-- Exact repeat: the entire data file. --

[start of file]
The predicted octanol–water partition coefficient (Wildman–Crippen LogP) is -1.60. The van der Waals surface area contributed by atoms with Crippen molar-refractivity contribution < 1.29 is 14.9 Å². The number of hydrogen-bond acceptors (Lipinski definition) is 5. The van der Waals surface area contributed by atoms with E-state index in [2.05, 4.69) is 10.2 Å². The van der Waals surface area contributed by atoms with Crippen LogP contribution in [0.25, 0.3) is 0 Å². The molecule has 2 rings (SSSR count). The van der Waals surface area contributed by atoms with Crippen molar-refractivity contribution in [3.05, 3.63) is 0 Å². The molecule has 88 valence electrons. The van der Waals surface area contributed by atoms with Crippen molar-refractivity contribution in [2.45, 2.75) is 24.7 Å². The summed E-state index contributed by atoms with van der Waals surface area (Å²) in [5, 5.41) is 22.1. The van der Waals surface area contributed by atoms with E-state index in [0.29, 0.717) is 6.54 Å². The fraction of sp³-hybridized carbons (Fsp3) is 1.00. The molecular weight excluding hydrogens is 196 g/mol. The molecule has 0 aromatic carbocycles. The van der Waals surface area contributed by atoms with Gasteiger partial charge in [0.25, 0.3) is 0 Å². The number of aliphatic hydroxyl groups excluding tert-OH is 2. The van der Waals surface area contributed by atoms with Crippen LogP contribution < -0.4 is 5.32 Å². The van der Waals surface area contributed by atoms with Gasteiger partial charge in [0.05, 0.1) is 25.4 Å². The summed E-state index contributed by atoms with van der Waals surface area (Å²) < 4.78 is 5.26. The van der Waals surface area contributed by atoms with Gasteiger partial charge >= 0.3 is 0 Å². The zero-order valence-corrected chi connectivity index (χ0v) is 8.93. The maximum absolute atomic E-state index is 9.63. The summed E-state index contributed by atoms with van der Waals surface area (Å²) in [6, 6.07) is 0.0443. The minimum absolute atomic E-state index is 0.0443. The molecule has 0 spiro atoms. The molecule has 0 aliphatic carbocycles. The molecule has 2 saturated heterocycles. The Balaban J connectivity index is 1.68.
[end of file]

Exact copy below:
The predicted octanol–water partition coefficient (Wildman–Crippen LogP) is -1.60. The van der Waals surface area contributed by atoms with Crippen molar-refractivity contribution < 1.29 is 14.9 Å². The number of hydrogen-bond acceptors (Lipinski definition) is 5. The van der Waals surface area contributed by atoms with E-state index in [2.05, 4.69) is 10.2 Å². The van der Waals surface area contributed by atoms with Crippen LogP contribution in [0.25, 0.3) is 0 Å². The molecule has 2 rings (SSSR count). The van der Waals surface area contributed by atoms with Crippen molar-refractivity contribution in [3.05, 3.63) is 0 Å². The molecule has 88 valence electrons. The van der Waals surface area contributed by atoms with Crippen molar-refractivity contribution in [2.45, 2.75) is 24.7 Å². The summed E-state index contributed by atoms with van der Waals surface area (Å²) in [5, 5.41) is 22.1. The van der Waals surface area contributed by atoms with E-state index in [0.29, 0.717) is 6.54 Å². The fraction of sp³-hybridized carbons (Fsp3) is 1.00. The molecular weight excluding hydrogens is 196 g/mol. The molecule has 0 aromatic carbocycles. The van der Waals surface area contributed by atoms with Gasteiger partial charge in [0.25, 0.3) is 0 Å². The number of aliphatic hydroxyl groups excluding tert-OH is 2. The van der Waals surface area contributed by atoms with Crippen LogP contribution < -0.4 is 5.32 Å². The van der Waals surface area contributed by atoms with Gasteiger partial charge in [0.05, 0.1) is 25.4 Å². The summed E-state index contributed by atoms with van der Waals surface area (Å²) < 4.78 is 5.26. The van der Waals surface area contributed by atoms with Gasteiger partial charge >= 0.3 is 0 Å². The zero-order valence-corrected chi connectivity index (χ0v) is 8.93. The maximum absolute atomic E-state index is 9.63. The summed E-state index contributed by atoms with van der Waals surface area (Å²) in [6, 6.07) is 0.0443. The minimum absolute atomic E-state index is 0.0443. The molecule has 0 spiro atoms. The molecule has 0 aliphatic carbocycles. The molecule has 2 saturated heterocycles. The Balaban J connectivity index is 1.68.